The Dog Breed That Has The Best Sense Of Smell

Dogs: they're man's best friend. They're our loyal companions. They stand by our sides when times get tough, assuming that we keep feeding them our unfinished jerky sticks and scratching those hard-to-reach places. But how do they smell? In the case of the rhetorical dad-joke favorite: terrible.

With that humdinger out of the way, which canine possesses the most acute set of olfactory senses? The answer might surprise you. Probably not, but it might. Try a little optimism for once, why don't you?

And they're in a gang, so they're extra cool

Yes, the bloodhound is and has long been the dog breed with the most sensitive sniffer. Here's why that is.

Your sense of smell works like this: a creature's chemosensory system possesses these specialized cells called "olfactory sensory neurons." Every olfactory sensory neuron has an odor receptor, which is stimulated by microscopic particles floating around in the air and then tells the brain stuff like "this milk is bad" or "somebody's making kielbasa." According to the SIRC, your standard-model human being has between five and six million of these receptors. Spoiler warning for the next paragraph: that makes us seem like a bunch of chumps.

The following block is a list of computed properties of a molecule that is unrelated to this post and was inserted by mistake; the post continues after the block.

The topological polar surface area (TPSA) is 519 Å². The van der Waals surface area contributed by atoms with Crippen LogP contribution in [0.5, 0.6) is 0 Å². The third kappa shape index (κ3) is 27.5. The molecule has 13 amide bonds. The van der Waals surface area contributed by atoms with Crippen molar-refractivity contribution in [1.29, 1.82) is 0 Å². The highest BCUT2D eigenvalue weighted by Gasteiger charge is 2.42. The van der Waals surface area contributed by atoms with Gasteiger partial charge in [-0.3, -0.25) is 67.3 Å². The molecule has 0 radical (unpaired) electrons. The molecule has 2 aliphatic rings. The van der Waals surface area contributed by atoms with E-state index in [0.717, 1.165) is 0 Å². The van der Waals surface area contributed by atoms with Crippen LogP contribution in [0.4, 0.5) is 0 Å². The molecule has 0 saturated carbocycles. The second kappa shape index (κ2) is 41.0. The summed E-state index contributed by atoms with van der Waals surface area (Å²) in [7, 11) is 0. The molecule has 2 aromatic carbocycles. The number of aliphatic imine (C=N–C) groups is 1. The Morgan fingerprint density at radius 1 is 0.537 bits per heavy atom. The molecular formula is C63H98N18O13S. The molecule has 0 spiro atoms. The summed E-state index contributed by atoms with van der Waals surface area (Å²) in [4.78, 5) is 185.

A bloodhound, by comparison, has around 230 million smell receptors. As PBS points out, that makes their sniffers sensitive enough to track a scent for upwards of 130 miles. It's this remarkable capability, along with the breed's seemingly inherent work ethic, that makes them such celebrated tracking hounds, utilized both in sport and the gentlemanly art of snitching on escaped criminals.

Of course, per the National Parks Service, if police departments really wanted to take a bite out of crime, they'd start hiring bears, which have a sense of smell seven times more powerful than a bloodhound's and have already distinguished themselves as determined public servants through their work educating people on fire safety.